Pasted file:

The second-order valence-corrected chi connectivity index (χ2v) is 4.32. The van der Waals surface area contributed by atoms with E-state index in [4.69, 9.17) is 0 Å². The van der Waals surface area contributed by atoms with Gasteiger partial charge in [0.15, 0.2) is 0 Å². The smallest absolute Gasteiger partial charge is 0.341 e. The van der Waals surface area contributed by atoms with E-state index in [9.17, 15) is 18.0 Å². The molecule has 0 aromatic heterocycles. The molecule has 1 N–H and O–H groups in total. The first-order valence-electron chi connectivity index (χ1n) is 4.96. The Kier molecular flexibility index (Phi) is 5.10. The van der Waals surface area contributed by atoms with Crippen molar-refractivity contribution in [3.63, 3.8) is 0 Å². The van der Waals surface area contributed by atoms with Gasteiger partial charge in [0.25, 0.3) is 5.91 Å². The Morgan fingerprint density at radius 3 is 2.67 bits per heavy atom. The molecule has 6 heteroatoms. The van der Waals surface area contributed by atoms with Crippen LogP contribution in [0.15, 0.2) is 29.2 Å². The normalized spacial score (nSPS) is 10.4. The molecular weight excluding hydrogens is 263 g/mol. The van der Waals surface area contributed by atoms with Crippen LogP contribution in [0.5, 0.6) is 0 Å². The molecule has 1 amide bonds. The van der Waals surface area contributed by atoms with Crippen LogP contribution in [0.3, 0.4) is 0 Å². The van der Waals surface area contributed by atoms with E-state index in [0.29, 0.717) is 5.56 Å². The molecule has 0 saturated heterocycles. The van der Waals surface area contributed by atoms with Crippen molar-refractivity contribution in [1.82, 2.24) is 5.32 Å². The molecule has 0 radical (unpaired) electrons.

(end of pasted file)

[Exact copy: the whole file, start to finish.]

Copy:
The second-order valence-corrected chi connectivity index (χ2v) is 4.32. The van der Waals surface area contributed by atoms with E-state index in [4.69, 9.17) is 0 Å². The van der Waals surface area contributed by atoms with Gasteiger partial charge in [0.15, 0.2) is 0 Å². The smallest absolute Gasteiger partial charge is 0.341 e. The van der Waals surface area contributed by atoms with E-state index in [9.17, 15) is 18.0 Å². The molecule has 0 aromatic heterocycles. The molecule has 1 N–H and O–H groups in total. The first-order valence-electron chi connectivity index (χ1n) is 4.96. The Kier molecular flexibility index (Phi) is 5.10. The van der Waals surface area contributed by atoms with Crippen molar-refractivity contribution in [3.63, 3.8) is 0 Å². The van der Waals surface area contributed by atoms with Gasteiger partial charge in [0.25, 0.3) is 5.91 Å². The Morgan fingerprint density at radius 3 is 2.67 bits per heavy atom. The molecule has 6 heteroatoms. The van der Waals surface area contributed by atoms with Crippen LogP contribution in [0.15, 0.2) is 29.2 Å². The normalized spacial score (nSPS) is 10.4. The molecular weight excluding hydrogens is 263 g/mol. The van der Waals surface area contributed by atoms with Crippen LogP contribution in [0.5, 0.6) is 0 Å². The molecule has 1 amide bonds. The van der Waals surface area contributed by atoms with Crippen LogP contribution in [0.3, 0.4) is 0 Å². The van der Waals surface area contributed by atoms with E-state index in [0.29, 0.717) is 5.56 Å². The molecule has 0 saturated heterocycles. The van der Waals surface area contributed by atoms with Crippen molar-refractivity contribution in [1.82, 2.24) is 5.32 Å². The molecule has 0 radical (unpaired) electrons.